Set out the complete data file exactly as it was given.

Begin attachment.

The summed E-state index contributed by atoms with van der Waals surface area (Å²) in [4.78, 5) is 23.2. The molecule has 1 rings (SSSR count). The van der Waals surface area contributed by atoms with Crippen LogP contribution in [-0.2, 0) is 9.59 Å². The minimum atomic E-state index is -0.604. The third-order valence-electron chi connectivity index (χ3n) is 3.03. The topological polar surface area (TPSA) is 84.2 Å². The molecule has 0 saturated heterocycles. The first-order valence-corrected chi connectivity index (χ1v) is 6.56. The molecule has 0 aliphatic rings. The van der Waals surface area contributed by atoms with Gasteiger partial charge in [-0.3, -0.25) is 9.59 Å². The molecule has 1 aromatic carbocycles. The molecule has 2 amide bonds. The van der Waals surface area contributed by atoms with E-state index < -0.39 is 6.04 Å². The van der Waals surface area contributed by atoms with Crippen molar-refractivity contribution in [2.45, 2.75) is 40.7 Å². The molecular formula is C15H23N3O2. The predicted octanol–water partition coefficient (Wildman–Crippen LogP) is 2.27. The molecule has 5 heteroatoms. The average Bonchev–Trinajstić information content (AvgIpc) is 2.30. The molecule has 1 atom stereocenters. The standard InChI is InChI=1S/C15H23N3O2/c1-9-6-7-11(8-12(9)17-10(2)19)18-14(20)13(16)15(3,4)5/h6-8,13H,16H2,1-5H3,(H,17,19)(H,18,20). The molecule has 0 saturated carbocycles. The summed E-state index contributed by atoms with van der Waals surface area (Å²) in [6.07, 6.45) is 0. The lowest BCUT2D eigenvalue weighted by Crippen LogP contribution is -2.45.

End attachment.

The summed E-state index contributed by atoms with van der Waals surface area (Å²) in [4.78, 5) is 23.2. The molecule has 1 rings (SSSR count). The van der Waals surface area contributed by atoms with Crippen LogP contribution in [-0.2, 0) is 9.59 Å². The minimum atomic E-state index is -0.604. The third-order valence-electron chi connectivity index (χ3n) is 3.03. The topological polar surface area (TPSA) is 84.2 Å². The molecule has 0 saturated heterocycles. The first-order valence-corrected chi connectivity index (χ1v) is 6.56. The molecule has 0 aliphatic rings. The van der Waals surface area contributed by atoms with Gasteiger partial charge in [-0.3, -0.25) is 9.59 Å². The molecule has 1 aromatic carbocycles. The molecule has 2 amide bonds. The van der Waals surface area contributed by atoms with E-state index < -0.39 is 6.04 Å². The van der Waals surface area contributed by atoms with Crippen molar-refractivity contribution in [2.45, 2.75) is 40.7 Å². The molecular formula is C15H23N3O2. The predicted octanol–water partition coefficient (Wildman–Crippen LogP) is 2.27. The molecule has 5 heteroatoms. The average Bonchev–Trinajstić information content (AvgIpc) is 2.30. The molecule has 1 atom stereocenters. The standard InChI is InChI=1S/C15H23N3O2/c1-9-6-7-11(8-12(9)17-10(2)19)18-14(20)13(16)15(3,4)5/h6-8,13H,16H2,1-5H3,(H,17,19)(H,18,20). The molecule has 0 saturated carbocycles. The summed E-state index contributed by atoms with van der Waals surface area (Å²) in [6.07, 6.45) is 0. The lowest BCUT2D eigenvalue weighted by Crippen LogP contribution is -2.45.